April 23, 2016
(Photo: Gene Puskar/AP)
PITTSBURGH — This was more than just a season ending. This was more than just defeat and disappointment.
The Rangers’ 6-3 loss to the Penguins in Game 5 of their first-round playoff series on Saturday afternoon at Consol Energy Center was the work of the past nine months going up in inglorious flames.
Fireworks shot off into the damp skies of Western Pennsylvania to tell the world these Blueshirts were not good enough — not good enough to beat the Penguins, not good enough to advance out of the first round, and not good enough from top to bottom of the lineup to think this offseason can go without seismic changes.
But maybe more damning were the words of their franchise goalie, the man who previously had carried them through these types of must-win games. Henrik Lundqvist watched the third period from under a hat, sitting at the end of the bench, mercifully pulled for the second straight game when his teammates and his confidence abandoned him in stunning fashion.
“In the second period, it was a feeling of embarrassment to give up that many goals,” he said, having surrendered four goals in the disastrous second, six total on 23 shots through 40 minutes. “But also a sense of hopelessness, not being able to come up with saves.”
How much of this loss is on Lundqvist and how much was on his defensively inept teammates hardly matters. Same can be said for the 5-0 blowout defeat they suffered in Game 4 on Thursday at the Garden, when Lundqvist was yanked after giving up four goals on 18 shots in 26:04 of work.
He could have been superhuman and the Penguins still would have wiped the floor with the Blueshirts. The struggles that plagued them throughout the inconsistent regular season did not disappear once the postseason started. After eliminating the Penguins in each of the past two tournaments, this time Lundqvist was unable to clean up the mess.
“I think we played a team that was smarter, better — and [got] better goaltending,” Lundqvist said.
So Lundqvist thought he was outplayed by 22-year-old rookie Matt Murray for the final three games of the series after it was third-stringer Jeff Zatkoff for the first two. How’s that for a wake-up call?
But really, it was the guys in front of him who were so much worse than they had been in making it to three of the past four conference finals. The core group is getting older and slower, and it was ugly to watch. Those Rangers teams that were fast and pushed the pace and defended leads with grit and aplomb, they no longer exist.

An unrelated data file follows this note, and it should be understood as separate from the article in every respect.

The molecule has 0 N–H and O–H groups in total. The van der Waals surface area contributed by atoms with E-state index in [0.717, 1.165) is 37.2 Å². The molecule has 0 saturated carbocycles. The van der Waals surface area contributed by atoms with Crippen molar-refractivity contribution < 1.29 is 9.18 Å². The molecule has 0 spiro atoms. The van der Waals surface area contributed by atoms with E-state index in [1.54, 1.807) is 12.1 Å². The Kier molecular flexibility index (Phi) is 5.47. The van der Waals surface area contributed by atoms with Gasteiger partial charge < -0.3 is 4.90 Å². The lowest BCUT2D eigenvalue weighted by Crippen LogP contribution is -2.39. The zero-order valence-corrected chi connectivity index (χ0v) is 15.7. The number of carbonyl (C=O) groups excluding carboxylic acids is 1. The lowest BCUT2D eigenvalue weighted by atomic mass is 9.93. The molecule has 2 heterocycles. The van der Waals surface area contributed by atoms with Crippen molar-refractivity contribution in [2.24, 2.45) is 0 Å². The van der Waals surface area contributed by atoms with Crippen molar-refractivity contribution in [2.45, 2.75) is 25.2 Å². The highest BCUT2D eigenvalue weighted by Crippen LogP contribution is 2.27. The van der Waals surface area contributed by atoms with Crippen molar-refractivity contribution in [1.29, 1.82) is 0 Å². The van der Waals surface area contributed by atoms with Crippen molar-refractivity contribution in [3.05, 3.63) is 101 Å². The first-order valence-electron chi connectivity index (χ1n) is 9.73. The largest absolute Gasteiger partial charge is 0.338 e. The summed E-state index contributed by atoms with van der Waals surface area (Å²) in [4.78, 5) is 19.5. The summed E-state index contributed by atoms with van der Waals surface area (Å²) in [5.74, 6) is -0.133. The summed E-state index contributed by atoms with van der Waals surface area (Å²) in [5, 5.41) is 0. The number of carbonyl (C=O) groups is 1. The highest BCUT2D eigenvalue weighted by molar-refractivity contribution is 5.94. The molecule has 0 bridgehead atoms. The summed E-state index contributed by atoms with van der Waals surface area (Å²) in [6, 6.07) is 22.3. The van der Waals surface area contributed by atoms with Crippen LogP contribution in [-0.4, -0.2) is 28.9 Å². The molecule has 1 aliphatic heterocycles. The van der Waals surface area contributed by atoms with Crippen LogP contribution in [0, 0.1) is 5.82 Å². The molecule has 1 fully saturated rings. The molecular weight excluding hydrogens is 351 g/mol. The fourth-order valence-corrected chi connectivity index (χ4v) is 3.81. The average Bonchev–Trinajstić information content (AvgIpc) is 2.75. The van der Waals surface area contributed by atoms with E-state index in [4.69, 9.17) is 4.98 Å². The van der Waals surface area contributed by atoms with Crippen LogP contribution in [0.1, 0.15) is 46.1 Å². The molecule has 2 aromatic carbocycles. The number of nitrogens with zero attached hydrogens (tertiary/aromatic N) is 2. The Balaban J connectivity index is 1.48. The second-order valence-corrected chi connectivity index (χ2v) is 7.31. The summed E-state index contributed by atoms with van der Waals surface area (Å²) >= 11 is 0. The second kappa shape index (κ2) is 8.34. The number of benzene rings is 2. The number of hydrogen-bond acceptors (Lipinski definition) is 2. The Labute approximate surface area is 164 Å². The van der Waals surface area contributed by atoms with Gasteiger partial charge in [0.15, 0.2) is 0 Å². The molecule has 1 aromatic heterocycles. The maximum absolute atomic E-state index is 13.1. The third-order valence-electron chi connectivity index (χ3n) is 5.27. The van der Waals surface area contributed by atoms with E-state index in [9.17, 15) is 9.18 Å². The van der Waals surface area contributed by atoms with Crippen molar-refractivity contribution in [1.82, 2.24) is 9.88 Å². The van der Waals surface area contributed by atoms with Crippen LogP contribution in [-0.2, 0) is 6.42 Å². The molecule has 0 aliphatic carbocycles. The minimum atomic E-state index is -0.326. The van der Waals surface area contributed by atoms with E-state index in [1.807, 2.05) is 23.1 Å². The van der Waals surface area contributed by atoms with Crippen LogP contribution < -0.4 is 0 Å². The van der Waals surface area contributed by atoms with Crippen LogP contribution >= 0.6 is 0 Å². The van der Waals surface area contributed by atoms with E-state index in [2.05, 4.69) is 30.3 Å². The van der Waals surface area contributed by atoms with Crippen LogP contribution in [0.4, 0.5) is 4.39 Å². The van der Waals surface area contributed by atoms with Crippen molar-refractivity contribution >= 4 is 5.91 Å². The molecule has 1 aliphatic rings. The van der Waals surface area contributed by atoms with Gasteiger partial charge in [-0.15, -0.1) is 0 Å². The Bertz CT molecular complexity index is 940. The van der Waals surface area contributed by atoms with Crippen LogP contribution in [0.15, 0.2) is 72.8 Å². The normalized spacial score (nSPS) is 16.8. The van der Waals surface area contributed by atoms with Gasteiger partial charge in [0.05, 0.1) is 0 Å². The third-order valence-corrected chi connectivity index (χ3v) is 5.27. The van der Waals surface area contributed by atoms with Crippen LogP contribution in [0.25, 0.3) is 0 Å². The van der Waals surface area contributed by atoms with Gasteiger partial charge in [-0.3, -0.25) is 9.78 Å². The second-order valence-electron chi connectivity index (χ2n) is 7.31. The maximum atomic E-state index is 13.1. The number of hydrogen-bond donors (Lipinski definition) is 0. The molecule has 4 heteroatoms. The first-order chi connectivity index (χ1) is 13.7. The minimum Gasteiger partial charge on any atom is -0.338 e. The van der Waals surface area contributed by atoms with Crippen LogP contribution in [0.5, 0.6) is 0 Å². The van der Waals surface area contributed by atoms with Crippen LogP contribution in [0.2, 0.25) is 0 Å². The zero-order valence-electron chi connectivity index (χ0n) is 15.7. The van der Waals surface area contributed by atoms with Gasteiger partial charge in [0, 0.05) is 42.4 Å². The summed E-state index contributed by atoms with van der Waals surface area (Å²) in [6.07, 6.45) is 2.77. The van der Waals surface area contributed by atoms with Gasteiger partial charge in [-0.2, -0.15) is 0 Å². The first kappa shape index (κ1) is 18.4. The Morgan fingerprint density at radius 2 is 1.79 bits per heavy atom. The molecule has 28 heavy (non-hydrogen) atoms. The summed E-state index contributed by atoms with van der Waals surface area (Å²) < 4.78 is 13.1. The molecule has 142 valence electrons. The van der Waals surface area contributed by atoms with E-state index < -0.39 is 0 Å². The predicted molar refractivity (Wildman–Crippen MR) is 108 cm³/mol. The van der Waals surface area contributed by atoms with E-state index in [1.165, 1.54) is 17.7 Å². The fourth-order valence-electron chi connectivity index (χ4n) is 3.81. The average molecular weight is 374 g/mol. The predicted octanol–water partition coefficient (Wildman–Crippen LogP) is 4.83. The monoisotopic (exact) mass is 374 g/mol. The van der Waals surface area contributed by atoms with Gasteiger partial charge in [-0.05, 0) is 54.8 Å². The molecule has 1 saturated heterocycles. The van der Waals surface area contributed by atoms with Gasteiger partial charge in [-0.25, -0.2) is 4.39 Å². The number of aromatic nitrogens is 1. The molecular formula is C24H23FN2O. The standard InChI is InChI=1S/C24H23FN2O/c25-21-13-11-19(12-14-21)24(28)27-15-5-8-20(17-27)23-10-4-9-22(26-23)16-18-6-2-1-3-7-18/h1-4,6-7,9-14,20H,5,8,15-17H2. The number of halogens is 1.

“That’s what we used to do for teams,” said forward Derick Brassard, who was minus-2 in another desultory performance. “They did it to us now.”
Not surprisingly, the Rangers came out flying, getting on the board when Rick Nash tipped a Dan Girardi shot for a 1-0 lead just 69 seconds in. But also not surprising was the Penguins pushing back, getting one from old friend Carl Hagelin at 9:50 to tie it. Dominic Moore gave the Rangers a 2-1 lead at 10:35 of the first, but then the Penguins’ historically great power play equalized with Phil Kessel’s third of the series, taking a 2-2 tie into the second.
That’s when it all fell apart. Just over five minutes in, the bad Keith Yandle reared his head, turning it over and then chasing all around his zone as Bryan Rust was left wide open at the back post for the first of his two goals, taking a 3-2 lead. Then Brassard was pushed off the puck by Matt Cullen, who made it 4-2. The Rangers got overaggressive, and Conor Sheary and Rust piled on to make it 6-2 before the second period could even end.
“It’s a feeling we’re not used to this early on,” said defenseman Marc Staal, whose reunion with brother Eric failed miserably. “We got beat by a better team. They were better than us, all series.”
Now it’s a summer to think about it, and for the Rangers management to regroup. A lot of long days and nights lay ahead, with decisions to be made. And this series, and the way it ended, sitting there as an indictment of how horribly wrong it all went.
“We didn’t have any answers for anything,” Brassard said. “It’s a brutal way to lose.”